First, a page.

This is Part 6 of a 10-part series examining the longest Stanley Cup droughts in the NHL, and how close teams are to breaking through for their first championship in decades — or ever.
Discourse surrounding the team tends to center around the tenability of its present and the possibilities for its future as a business entity rather than an on-ice product.
In recent seasons, Arizona has been a dumping ground for bloated contracts as the team has built up a massive treasure trove of draft picks and engaged on a long rebuild. Winning a Stanley Cup isn't on this team's radar right now.
Going back to the franchise's origins as the first iteration of the Winnipeg Jets, the team has yet to win a title or appear in the Stanley Cup Final. That doesn't seem likely to change any time soon.
Here's a look at the state of the Coyotes Stanley Cup drought:
How long has it been?
The Coyotes/Jets franchise has not won the Stanley Cup in the 43 seasons of its existence.
How close have the Coyotes come?
Not particularly close. Not only has the franchise never reached a Stanley Cup Final, its 43 NHL seasons have resulted in a single Conference Finals appearance back in 2011-12.
That Coyotes squad was extremely reliant on Mike Smith's brilliance in net, and despite the goaltender posting a .936 save percentage against the Los Angeles Kings, they lost the series in five games — getting outshot by 70 in the process.
Arizona's best regular-season performance came in 2009-10 when it produced its only campaign with more than 100 points in franchise history (107).
Those Coyotes didn't have a single player produce more than 55 points, but they were elite defensively giving up the third-fewest goals in the NHL behind a career year from Ilya Bryzgalov. The Russian netminder logged a massive workload for the team (69 games), produced a .920 save percentage and finished second in Vezina Trophy voting.
The 2009-10 Coyotes gave the Detroit Red Wings a good battle in the first round, but fell flat in Game 7, allowing Detroit to pepper Bryzgalov with 50 shots in a 6-1 clinching win.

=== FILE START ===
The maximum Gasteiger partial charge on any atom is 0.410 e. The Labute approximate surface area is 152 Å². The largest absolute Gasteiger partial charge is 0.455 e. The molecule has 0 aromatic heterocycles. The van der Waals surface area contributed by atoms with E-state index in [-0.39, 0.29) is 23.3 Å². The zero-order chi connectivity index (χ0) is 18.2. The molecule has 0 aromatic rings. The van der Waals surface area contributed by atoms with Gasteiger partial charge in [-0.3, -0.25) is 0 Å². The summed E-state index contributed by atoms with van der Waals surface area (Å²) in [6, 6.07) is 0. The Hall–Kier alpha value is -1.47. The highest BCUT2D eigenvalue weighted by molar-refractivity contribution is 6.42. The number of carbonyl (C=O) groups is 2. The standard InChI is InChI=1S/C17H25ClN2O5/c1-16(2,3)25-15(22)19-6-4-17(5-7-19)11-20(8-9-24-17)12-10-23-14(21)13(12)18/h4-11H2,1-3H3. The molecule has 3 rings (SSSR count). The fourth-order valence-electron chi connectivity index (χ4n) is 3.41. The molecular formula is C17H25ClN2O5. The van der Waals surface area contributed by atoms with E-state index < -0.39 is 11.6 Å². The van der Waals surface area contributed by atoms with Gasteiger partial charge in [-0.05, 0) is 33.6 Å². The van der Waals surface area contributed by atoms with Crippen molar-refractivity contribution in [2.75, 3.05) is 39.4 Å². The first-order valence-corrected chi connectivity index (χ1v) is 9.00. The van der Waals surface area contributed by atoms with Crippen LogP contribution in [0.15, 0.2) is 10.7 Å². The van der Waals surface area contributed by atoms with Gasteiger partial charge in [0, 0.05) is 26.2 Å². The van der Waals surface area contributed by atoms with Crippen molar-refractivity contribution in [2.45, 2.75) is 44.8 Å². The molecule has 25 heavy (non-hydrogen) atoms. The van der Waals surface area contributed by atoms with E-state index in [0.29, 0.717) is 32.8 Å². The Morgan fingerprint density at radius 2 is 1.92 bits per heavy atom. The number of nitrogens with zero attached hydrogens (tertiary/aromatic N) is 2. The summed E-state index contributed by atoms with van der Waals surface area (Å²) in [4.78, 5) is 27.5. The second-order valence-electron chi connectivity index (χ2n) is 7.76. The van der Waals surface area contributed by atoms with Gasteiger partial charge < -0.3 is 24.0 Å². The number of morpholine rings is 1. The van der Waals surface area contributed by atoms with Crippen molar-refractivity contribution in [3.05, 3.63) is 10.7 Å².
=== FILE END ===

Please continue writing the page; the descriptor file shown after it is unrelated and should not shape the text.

Making the playoffs was a regular occurrence during the franchise's time in Winnipeg, but postseason success was a rarity. The first version of the Jets made 11 playoff appearances in 17 seasons, but escaped the first round just twice.
On both occasions the Jets were swept by Wayne Gretzky-era Edmonton Oilers squads on the way to Stanley Cup victories. In those two series Winnipeg was outscored 39-20 and six of its eight losses came by multiple goals.
The 1980s Oilers were a force preventing the Jets from getting anywhere in the playoffs as Edmonton eliminated Winnipeg six times between 1982-83 and 1989-90.
Before relocating to Phoenix, the Jets had a playoff record of 19-43.
How does Arizona's championship prognosis look now?
It's tough to gauge how much the uncertainty about the team's long-term prospect affects its on-ice potential, but it is a meaningful factor. It's tough to attract free agents to Arizona unless they are overpaid, and the club recently missed out on the chance to draft Matvei Michkov in part because he reportedly didn't want to join the Coyotes.
That type of thing hurts around the edges, but the core of the team also lacks elite pieces to build around. Scoring winger Clayton Keller is the closest thing the Coyotes have to a franchise player, and the club has some talented forwards like Nick Schmaltz, Matias Macelli and Barrett Hayton who project to play roles in the future.
Arizona's blueline is barren and its crease is unsettled, though. The next successful Coyotes team would have to be driven largely by players who haven't played for the NHL club yet.
There are some promising prospects in the system, though. The Athletic ranked Phoenix's prospect pool ninth in the NHL in February — led by Logan Cooley, who has star potential. Since then the Coyotes drafted two players in the top 12 of the 2023 NHL Draft. They've also got 20 picks in the first three rounds of the next three drafts.
If Arizona does a good job drafting and developing they might be able to claw out of their current hole. It's just tough to confidently predict that will happen until we see what they do with all their picks — and how their top prospects perform once they reach the NHL.